Young People - Learning Outdoors and Developing Skills

Find facts, activities and inspiration to help you bring Scotland’s nature and landscapes to life for learners.​

Our website can tell you vast amounts about Scotland’s plants and animals, landforms and geology, and habitats and ecosystems. Another big focus is climate change. For leaflets, posters and in-depth reports on varied topics, you can search our publications.

Free activities and resources for use with early years, primary and secondary students will interest and inspire learners both outdoors and in the classroom. We also list areas of our work that connect with Curriculum for Excellence and which could serve as the focus of secondary school projects.

You can use any of Scotland’s National Nature Reserves for outdoor learning – and some of them offer their own educational activities. Travel grants can help with the cost of getting to either of Scotland’s National Parks.

Visit our Gaelic page to access education resources in Gaelic.

For the full range of outdoor learning ideas, search Scotland’s Outdoor Learning Directory a portal to services supporting outdoor learning which are provided by Scottish organisations.

Our Teaching, learning and play research reports on the location, duration and focus of outdoor learning sessions, compares these with 2014 and 2006 and suggests a goal for outdoor learning time in primary schools. It makes key recommendations for increasing practitioner confidence and enhancing provision of outdoor learning in early learning and childcare settings and primary schools.  It stresses that extra support is needed in areas of multiple deprivation and highlights the benefits of learning in green and natural places.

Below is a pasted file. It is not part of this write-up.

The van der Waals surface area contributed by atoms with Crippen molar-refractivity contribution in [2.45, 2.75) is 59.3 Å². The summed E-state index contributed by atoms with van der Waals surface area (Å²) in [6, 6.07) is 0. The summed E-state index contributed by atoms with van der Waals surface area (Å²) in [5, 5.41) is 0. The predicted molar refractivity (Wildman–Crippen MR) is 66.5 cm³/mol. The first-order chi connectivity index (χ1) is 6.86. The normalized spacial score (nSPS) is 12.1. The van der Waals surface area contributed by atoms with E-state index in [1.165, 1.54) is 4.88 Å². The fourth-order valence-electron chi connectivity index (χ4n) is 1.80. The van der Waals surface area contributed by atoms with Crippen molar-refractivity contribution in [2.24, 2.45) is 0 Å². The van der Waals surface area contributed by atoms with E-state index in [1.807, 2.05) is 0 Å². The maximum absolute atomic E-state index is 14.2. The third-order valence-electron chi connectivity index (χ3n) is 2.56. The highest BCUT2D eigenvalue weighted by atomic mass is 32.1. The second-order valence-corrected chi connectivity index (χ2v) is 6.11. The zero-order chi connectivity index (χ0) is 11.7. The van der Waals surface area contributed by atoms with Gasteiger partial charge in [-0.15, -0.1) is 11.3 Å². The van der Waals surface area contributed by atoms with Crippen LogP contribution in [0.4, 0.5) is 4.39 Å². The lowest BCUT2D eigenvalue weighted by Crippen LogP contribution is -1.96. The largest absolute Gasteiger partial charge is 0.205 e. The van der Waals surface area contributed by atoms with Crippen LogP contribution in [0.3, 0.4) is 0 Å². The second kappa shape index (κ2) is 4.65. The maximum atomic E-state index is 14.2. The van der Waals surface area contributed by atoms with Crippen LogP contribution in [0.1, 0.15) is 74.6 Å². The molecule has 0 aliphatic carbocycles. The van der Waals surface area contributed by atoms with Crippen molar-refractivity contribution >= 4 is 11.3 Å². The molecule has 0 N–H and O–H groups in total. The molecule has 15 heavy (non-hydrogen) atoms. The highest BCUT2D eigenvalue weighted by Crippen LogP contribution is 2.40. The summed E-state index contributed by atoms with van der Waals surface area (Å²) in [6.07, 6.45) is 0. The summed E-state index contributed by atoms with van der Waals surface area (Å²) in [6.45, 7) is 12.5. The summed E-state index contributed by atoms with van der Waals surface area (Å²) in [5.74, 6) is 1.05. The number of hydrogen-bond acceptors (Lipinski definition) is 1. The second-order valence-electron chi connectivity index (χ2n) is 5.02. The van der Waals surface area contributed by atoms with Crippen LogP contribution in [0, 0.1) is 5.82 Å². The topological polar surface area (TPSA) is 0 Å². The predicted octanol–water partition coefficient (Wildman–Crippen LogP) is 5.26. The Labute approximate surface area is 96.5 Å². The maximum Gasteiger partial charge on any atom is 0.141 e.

Young people and the outdoors

Participating in outdoor recreation is important as it can:

  • help young people to develop new skills and confidence
  • help young people to improve their physical and mental well-being
  • improve the life chances of young people who are socially excluded

Engaging people in social and physical activity in the outdoors while they’re young may also generate a lasting interest or commitment into adult life.

Enjoying the outdoors

We did some research to better understand how to increase young people’s awareness of and participation in the outdoors.

We wanted to explore young people’s views and attitudes towards enjoying the outdoors and get an idea of the types of outdoor activities they like doing. Our research involved a representative sample of young people in Scotland aged 11 to 17.

The research found that today’s teenagers have a very healthy appetite for the outdoors. They enjoy taking part in a variety of activities and are keen to try new ones. To find out more, read our research report.

Learning through doing

Educational establishments and young people can get involved in a range of Citizen Science projects. We funded 84 projects that together engaged almost 100,000 young people in outdoor recreation, learning, volunteering and citizen science activities in 2015/16 alone. Many participants were from disadvantaged backgrounds or had other protected characteristics

Find out more


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